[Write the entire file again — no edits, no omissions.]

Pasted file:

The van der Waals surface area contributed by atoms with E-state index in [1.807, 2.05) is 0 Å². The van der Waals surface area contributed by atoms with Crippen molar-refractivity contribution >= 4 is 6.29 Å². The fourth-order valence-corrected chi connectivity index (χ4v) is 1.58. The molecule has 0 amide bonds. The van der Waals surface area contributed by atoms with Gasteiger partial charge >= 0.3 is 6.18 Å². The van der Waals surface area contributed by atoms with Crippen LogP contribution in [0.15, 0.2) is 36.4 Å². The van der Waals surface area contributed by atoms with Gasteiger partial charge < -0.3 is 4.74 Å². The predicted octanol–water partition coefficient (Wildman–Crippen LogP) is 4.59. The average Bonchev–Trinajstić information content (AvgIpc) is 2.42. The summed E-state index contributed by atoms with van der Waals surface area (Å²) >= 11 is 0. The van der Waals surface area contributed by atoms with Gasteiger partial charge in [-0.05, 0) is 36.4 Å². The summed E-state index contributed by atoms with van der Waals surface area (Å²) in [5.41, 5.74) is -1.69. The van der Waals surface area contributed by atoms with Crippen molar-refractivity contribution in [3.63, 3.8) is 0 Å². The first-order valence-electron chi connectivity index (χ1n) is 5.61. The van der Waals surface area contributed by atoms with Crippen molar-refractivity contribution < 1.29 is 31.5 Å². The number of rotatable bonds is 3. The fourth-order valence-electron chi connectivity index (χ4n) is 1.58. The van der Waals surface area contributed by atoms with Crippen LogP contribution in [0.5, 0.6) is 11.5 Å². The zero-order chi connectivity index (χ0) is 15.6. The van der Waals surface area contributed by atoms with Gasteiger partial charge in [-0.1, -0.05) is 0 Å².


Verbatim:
The van der Waals surface area contributed by atoms with E-state index in [1.807, 2.05) is 0 Å². The van der Waals surface area contributed by atoms with Crippen molar-refractivity contribution >= 4 is 6.29 Å². The fourth-order valence-corrected chi connectivity index (χ4v) is 1.58. The molecule has 0 amide bonds. The van der Waals surface area contributed by atoms with Gasteiger partial charge >= 0.3 is 6.18 Å². The van der Waals surface area contributed by atoms with Crippen LogP contribution in [0.15, 0.2) is 36.4 Å². The van der Waals surface area contributed by atoms with Gasteiger partial charge < -0.3 is 4.74 Å². The predicted octanol–water partition coefficient (Wildman–Crippen LogP) is 4.59. The average Bonchev–Trinajstić information content (AvgIpc) is 2.42. The summed E-state index contributed by atoms with van der Waals surface area (Å²) >= 11 is 0. The van der Waals surface area contributed by atoms with Gasteiger partial charge in [-0.05, 0) is 36.4 Å². The summed E-state index contributed by atoms with van der Waals surface area (Å²) in [5.41, 5.74) is -1.69. The van der Waals surface area contributed by atoms with Crippen molar-refractivity contribution in [3.63, 3.8) is 0 Å². The first-order valence-electron chi connectivity index (χ1n) is 5.61. The van der Waals surface area contributed by atoms with Crippen molar-refractivity contribution < 1.29 is 31.5 Å². The number of rotatable bonds is 3. The fourth-order valence-electron chi connectivity index (χ4n) is 1.58. The van der Waals surface area contributed by atoms with Crippen LogP contribution in [0.5, 0.6) is 11.5 Å². The zero-order chi connectivity index (χ0) is 15.6. The van der Waals surface area contributed by atoms with Gasteiger partial charge in [-0.1, -0.05) is 0 Å².